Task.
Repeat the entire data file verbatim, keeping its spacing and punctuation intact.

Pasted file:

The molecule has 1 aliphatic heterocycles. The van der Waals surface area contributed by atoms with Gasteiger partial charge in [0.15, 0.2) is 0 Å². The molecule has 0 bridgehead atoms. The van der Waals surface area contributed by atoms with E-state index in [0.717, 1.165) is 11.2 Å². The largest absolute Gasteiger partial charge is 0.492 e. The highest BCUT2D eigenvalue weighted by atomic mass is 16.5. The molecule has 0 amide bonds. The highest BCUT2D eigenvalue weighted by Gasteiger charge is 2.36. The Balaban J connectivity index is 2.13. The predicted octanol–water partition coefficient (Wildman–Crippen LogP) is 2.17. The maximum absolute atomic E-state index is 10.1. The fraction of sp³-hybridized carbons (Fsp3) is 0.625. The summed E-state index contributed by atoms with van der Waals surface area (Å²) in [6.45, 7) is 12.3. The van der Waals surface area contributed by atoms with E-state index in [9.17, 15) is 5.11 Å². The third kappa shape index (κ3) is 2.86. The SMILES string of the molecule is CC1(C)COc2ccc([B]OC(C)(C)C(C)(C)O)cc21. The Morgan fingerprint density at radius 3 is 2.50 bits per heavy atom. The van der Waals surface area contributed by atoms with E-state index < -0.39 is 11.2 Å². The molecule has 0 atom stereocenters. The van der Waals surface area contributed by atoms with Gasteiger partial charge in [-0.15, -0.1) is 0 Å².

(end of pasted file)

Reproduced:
The molecule has 1 aliphatic heterocycles. The van der Waals surface area contributed by atoms with Gasteiger partial charge in [0.15, 0.2) is 0 Å². The molecule has 0 bridgehead atoms. The van der Waals surface area contributed by atoms with E-state index in [0.717, 1.165) is 11.2 Å². The largest absolute Gasteiger partial charge is 0.492 e. The highest BCUT2D eigenvalue weighted by atomic mass is 16.5. The molecule has 0 amide bonds. The highest BCUT2D eigenvalue weighted by Gasteiger charge is 2.36. The Balaban J connectivity index is 2.13. The predicted octanol–water partition coefficient (Wildman–Crippen LogP) is 2.17. The maximum absolute atomic E-state index is 10.1. The fraction of sp³-hybridized carbons (Fsp3) is 0.625. The summed E-state index contributed by atoms with van der Waals surface area (Å²) in [6.45, 7) is 12.3. The van der Waals surface area contributed by atoms with E-state index in [9.17, 15) is 5.11 Å². The third kappa shape index (κ3) is 2.86. The SMILES string of the molecule is CC1(C)COc2ccc([B]OC(C)(C)C(C)(C)O)cc21. The Morgan fingerprint density at radius 3 is 2.50 bits per heavy atom. The van der Waals surface area contributed by atoms with E-state index < -0.39 is 11.2 Å². The molecule has 0 atom stereocenters. The van der Waals surface area contributed by atoms with Gasteiger partial charge in [-0.15, -0.1) is 0 Å².